Interviewing and candidate selection
With the compressed hiring timeline to fill positions in time for Workday Finance training and launch, these reminders can help hiring managers streamline their candidate selection process.
Workday Finance will be new for everyone. All UW employees will need training and peer learning to learn the new system and associated processes. While some applicants might have experience with Workday Finance, many will not, which makes them similar to current staff who will also have to learn the new system.
Unconscious biases can prevent us from seeing great candidates.
- Bias toward internal candidates or candidates with higher ed experience can cause us to devalue candidates who will bring fresh perspectives from other organizations and sectors.
- Bias can cause us to favor candidates whose personality traits, past experiences or appearances resemble the departing or current employees.
- Avoid making assumptions about employment gaps. It is appropriate to ask candidates, “I see you have a gap in your employment. How did that experience affect your interest or readiness for this opportunity?” Be sure to ask the same question of all candidates you interview who have breaks in their employment history.
- Candidates who appear “overqualified” have their why. Don’t assume that stepping back in one’s professional responsibilities is a red flag and explore what a candidate with more work experience can add to your team.
Choose your mindset and look for evidence a candidate can be successful. Candidates referred to you meet minimum requirements, so focus on their strengths versus gaps in their experience. Instead of, “Their knowledge of Workday is really thin,” note “They managed to learn two data systems in their last job and can probably learn another.”
Be reasonable about what a hire must know and be able to do on day one. Few candidates have the “perfect” background, so don’t overlook those that have the building blocks to succeed. Develop a screening rubric and score candidates based upon the skills, experience and knowledge required for the position. When you evaluate scores, give more weight to skills, knowledge and experience that a candidate will need on their first day and less weight to what can be learned in a three-month onboarding period.
- Evaluate candidates’ previous experiences rigorously and creatively. For example, someone with four years of retail management will have exercised data management, interpersonal skills, conflict resolution and problem-solving. They may not have used Outlook every day, but Outlook can be taught during onboarding.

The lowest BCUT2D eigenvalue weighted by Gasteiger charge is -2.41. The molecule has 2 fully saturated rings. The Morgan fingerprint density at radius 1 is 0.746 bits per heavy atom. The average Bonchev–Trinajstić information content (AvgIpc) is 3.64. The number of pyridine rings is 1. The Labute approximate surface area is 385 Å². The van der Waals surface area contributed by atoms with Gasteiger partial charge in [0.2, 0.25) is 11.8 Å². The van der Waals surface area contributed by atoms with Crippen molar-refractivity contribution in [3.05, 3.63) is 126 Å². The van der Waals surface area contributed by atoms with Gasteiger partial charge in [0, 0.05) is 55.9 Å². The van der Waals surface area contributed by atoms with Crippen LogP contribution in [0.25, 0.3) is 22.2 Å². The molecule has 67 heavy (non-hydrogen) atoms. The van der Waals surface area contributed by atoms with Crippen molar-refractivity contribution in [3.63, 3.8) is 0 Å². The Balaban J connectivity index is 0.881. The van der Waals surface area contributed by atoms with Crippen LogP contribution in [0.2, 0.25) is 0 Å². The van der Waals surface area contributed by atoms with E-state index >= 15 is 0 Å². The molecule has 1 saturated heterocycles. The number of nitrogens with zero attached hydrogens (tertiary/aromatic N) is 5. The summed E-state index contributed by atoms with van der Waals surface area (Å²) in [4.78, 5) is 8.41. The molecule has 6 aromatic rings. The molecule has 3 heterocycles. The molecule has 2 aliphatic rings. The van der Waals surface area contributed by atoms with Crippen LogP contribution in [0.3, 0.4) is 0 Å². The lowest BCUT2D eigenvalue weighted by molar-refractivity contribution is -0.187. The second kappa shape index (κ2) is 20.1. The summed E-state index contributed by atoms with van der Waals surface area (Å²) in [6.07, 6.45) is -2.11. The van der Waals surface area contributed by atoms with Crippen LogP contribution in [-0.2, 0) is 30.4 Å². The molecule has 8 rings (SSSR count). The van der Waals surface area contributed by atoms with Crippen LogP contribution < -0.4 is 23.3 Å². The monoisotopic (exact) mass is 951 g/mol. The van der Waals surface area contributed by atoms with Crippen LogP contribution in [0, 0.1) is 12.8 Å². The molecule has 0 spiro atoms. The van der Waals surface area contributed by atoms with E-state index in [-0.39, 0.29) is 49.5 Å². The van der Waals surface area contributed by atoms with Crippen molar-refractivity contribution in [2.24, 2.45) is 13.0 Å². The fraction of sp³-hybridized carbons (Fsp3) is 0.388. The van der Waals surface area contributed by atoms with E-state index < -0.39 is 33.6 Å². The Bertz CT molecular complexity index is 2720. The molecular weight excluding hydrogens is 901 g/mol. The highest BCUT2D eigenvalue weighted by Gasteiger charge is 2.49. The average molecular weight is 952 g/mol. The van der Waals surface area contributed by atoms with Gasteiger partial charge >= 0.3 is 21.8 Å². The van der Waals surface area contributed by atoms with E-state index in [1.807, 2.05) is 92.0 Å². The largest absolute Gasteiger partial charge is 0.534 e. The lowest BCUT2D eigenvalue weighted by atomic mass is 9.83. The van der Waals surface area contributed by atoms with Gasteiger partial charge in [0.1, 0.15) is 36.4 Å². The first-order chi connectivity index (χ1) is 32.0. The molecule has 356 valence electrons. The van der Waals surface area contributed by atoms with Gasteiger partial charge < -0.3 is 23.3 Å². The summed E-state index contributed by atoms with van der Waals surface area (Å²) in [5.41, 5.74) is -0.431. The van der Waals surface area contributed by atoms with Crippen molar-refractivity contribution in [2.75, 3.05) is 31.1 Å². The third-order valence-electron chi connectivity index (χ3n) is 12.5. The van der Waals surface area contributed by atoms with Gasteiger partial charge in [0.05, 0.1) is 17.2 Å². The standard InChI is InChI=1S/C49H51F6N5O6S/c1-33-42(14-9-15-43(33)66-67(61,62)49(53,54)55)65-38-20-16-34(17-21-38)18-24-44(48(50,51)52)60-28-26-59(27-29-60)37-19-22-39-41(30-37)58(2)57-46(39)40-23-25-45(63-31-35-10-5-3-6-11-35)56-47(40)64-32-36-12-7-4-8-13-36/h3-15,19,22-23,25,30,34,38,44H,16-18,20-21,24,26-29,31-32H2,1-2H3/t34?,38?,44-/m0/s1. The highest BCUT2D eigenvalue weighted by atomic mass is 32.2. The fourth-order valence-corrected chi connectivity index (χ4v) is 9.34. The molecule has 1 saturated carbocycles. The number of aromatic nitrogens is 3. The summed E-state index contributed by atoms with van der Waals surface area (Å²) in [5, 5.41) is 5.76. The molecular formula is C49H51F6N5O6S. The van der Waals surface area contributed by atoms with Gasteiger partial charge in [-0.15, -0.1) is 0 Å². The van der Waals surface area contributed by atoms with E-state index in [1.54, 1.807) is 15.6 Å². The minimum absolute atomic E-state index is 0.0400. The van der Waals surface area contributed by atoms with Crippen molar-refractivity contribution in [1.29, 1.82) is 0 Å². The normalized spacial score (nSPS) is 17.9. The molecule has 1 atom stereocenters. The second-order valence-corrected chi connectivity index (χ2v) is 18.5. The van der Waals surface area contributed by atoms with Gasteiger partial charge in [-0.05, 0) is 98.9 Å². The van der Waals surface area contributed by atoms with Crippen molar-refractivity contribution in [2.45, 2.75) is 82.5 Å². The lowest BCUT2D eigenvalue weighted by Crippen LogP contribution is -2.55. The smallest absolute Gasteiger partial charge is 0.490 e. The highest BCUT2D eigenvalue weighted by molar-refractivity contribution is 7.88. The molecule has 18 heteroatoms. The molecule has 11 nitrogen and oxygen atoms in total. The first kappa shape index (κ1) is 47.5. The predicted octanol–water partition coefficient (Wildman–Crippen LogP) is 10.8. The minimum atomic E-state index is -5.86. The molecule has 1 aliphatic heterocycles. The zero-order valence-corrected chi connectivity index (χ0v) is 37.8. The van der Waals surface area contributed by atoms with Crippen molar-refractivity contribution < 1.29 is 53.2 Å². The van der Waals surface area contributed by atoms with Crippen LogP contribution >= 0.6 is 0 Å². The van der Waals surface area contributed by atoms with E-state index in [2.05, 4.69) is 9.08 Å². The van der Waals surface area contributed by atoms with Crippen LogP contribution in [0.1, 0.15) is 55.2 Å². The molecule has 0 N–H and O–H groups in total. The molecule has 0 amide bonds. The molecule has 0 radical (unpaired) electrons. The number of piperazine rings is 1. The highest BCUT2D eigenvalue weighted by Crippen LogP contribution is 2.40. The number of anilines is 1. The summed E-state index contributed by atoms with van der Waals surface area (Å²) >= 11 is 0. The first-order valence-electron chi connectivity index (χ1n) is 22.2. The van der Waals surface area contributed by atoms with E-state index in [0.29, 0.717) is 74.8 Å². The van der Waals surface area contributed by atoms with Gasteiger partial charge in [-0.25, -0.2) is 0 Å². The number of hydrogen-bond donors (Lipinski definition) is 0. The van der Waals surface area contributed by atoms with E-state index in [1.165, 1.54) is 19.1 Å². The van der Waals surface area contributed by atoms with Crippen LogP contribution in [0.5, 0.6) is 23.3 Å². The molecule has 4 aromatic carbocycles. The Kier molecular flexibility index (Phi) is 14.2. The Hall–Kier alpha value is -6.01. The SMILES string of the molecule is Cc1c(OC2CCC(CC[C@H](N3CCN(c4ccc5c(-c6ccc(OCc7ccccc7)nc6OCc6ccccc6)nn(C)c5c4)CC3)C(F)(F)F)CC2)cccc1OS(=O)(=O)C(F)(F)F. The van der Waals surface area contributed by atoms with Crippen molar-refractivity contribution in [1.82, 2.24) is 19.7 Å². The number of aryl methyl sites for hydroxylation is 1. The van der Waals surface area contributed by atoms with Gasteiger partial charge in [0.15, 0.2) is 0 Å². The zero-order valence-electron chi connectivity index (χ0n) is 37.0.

- Include ‘ability to learn’ in your screening rubric and look for examples of both self-directed and structured learning.
Screening out “almost perfect” candidates comes with an opportunity cost. An otherwise well-qualified candidate who needs a little more training will likely be up and running by the time you step back and recruit for the “perfect” hire.
- Make sure your interview protocol asks behavioral questions about learning.
- Ask yourself whether onboarding could shore up their preparation. UW POD, UW-IT and UW LinkedIn Learning offer self-paced courses at low or no cost.
- For early career positions, don’t rule out candidates who meet or exceed educational requirements because they have limited work experience. Keep them in your pool and be sure to design your interview protocol for an early career position Ask behavioral interviewing questions that invite examples from candidate’s work, school and personal lives. For example, ask, “Tell us about a when you used technology to manage a project with multiple deliverables” instead of “Tell us about a time at work when you used technology…”
- Do not screen out a candidate because their UWHIRES salary preference is outside of your range. Applicants often overlook that field when updating their profile and the amount probably predates UW salary transparency implementation.
- People get nervous, it’s totally normal and we all express that differently. Just like you may have hoped for grace when interviewing for your current position, extend that to others as well. Just because someone is a bit nervous in an interview setting doesn’t mean they won’t be confident or calm in their day-to-day work setting.
Remember that reference checks for external and internal candidates are a required final step in the selection process. Find UW policy on reference checking along with forms on the Reference Check web page.
- At least two professional references are required for external candidates.
- Request a review of the candidate’s official personnel record and obtain a reference from the candidate’s current (or most recent) UW supervisor for internal candidates or former UW employees.